What are the advantages and disadvantages of your method compared with the existing.
* Scenario: You have two computers, one with an internet connection, one without. The one without, you are trying to install TinyCore Linux on. You know what extension you want, but you don't want to have manually figure out what dependencies it has, plus their dependencies, to copy over. CorePkg can do this. This helps also when downloading larger segments on a restricted on-peak/off-peak internet connection. Get the remainder parts when more convenient and the larger parts in the cheaper data time. One command will fetch them all, after detecting what you already have.
* You grabbed the TCZs, but you didn't get the MD5's. CorePkg can re-generate the md5's for you.
* Primary: tce-update checks all current md5s against those it remotely fetches and compares them. This means network traffic being used, internet speed and repository speed possibly limiting, etc just to check if there is anything newer to retrieve. The time it takes depends on how many extensions you have (and of course, their dependencies). CorePkg does all this without using any network connection at all, except for whenever you fetch the latest database. Think of Debian "apt-get update" (uses network) and "apt-get upgrade" (doesn't use network unless you want it to).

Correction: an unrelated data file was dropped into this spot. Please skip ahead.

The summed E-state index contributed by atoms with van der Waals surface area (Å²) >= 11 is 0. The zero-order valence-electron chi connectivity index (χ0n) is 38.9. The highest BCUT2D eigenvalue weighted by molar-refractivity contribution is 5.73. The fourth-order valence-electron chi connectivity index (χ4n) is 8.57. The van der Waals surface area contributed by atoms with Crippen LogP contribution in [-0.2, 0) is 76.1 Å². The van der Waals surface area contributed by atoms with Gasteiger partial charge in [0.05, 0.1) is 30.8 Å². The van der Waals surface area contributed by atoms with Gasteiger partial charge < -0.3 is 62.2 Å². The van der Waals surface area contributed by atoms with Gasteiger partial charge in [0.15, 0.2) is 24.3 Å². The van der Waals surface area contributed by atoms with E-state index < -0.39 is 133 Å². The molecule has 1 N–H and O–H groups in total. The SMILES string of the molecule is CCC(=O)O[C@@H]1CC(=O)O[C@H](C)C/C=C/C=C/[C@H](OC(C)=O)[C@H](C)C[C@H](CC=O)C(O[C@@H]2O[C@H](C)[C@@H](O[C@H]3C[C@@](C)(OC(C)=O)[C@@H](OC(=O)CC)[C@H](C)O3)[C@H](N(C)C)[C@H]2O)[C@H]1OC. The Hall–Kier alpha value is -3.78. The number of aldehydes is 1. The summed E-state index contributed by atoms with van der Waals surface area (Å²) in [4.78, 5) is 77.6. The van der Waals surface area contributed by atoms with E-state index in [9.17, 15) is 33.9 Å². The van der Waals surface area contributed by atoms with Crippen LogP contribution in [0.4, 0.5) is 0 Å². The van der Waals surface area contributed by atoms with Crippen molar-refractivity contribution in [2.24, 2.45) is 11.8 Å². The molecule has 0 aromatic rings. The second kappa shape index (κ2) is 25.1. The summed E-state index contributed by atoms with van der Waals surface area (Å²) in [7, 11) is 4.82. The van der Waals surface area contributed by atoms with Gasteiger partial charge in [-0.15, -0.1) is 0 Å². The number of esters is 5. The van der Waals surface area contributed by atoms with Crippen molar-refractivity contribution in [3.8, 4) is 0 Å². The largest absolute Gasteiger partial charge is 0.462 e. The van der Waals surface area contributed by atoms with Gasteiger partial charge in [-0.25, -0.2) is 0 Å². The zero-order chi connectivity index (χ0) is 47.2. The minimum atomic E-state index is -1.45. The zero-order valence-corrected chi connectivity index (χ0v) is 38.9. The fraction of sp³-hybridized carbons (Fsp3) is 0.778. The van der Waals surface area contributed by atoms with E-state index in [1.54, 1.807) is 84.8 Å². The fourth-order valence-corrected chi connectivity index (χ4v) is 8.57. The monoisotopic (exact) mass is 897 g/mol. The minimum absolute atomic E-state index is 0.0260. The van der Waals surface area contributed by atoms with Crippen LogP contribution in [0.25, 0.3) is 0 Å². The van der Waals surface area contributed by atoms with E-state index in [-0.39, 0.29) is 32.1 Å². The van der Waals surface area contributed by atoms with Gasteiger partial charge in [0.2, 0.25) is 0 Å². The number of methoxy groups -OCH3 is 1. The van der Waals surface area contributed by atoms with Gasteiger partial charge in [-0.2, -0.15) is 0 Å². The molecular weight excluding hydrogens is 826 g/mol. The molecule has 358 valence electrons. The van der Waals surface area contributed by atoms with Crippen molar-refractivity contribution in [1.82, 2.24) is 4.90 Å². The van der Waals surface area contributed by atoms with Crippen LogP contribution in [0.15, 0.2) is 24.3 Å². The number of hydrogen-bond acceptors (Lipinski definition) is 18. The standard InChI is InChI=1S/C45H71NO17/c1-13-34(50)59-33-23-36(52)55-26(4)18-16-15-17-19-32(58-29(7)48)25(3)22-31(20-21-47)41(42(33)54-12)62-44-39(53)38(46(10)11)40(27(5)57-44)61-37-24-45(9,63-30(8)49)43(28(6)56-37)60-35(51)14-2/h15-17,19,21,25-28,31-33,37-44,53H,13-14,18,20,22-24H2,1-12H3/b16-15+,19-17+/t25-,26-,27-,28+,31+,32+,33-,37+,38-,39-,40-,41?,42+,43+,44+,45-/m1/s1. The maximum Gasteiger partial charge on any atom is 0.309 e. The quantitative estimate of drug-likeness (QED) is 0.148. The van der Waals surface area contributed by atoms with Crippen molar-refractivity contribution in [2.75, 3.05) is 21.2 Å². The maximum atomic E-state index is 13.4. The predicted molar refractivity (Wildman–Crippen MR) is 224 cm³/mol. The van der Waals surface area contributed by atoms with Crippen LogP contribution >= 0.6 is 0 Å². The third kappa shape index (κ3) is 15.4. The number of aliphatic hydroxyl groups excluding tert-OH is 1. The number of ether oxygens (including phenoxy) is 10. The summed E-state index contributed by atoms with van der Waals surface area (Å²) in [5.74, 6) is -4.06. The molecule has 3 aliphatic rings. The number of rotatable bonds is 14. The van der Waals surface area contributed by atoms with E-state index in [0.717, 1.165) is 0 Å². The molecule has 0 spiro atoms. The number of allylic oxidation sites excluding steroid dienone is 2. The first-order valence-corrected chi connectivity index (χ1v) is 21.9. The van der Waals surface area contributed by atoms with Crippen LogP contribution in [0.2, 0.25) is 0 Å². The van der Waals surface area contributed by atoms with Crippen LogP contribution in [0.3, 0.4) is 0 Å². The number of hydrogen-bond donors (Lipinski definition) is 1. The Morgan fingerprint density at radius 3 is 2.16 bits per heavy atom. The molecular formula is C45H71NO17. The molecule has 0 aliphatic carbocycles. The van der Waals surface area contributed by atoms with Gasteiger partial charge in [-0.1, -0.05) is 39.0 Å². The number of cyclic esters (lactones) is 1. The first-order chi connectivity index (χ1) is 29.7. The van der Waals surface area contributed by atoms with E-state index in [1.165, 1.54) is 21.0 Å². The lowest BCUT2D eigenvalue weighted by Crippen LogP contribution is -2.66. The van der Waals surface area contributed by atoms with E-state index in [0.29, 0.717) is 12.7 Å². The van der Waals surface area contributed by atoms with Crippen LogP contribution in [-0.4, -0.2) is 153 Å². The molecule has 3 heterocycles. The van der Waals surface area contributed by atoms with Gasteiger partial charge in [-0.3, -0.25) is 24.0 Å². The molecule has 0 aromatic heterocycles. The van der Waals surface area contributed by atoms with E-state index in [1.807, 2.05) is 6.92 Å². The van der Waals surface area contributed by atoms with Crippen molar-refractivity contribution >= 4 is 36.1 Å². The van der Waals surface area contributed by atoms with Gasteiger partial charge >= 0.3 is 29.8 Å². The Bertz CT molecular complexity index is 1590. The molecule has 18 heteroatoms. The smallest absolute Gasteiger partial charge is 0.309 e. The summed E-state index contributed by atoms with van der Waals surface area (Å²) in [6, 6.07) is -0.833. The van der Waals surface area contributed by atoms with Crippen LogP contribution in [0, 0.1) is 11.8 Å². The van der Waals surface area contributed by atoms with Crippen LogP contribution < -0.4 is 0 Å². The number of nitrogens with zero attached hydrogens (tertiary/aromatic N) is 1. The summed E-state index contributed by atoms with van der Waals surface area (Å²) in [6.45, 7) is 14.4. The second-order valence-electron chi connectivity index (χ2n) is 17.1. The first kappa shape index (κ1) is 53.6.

* Instant keyword search. This is just a consequence of the design. In appbrowser, you search for an item, you select Provides, Keyword, etc and it takes a second or so to find what you want, but you may have to select one of the three options to find what you are after. CorePkg does a keyword search in less time than I can measure (I might time it). This is nice, but it's not even a part worth boasting about, it's just a good side benefit.
* The program embeds SQLite3 and therefore is approximately 425KB in size. This would make Core Linux that much bigger if included in core.gz (which I'm not asking for at all).
* Until CoreSoMe is mature, the only way to engage the tool is via the command line.
I simply wanted to link to an online manual I wrote for it here and the link was taken down. There was nothing commercial on the page whatsoever, in fact, there were no less than 5 links on one page to tinycorelinux.com.
For example, an advantage may be quicker checking for updates. How much quicker?
Depending on how many extensions you have, a tce-update could take a minute or two. I have a 19Mbps connection and I had to wait about 2 minutes for the check to be done, which depended on the speed of the repository. Using CorePkg, it can verify everything in 1-2 seconds, but I will have to time it first to be more accurate.
corepkg search Xorg
Found 128 results.
corepkg -u (detect upgradeable packages) - out of a record of 3,520 packages in the known repository:
456 files processed. (this is how many I had in my tce/optional directory)
Your files are all up to date!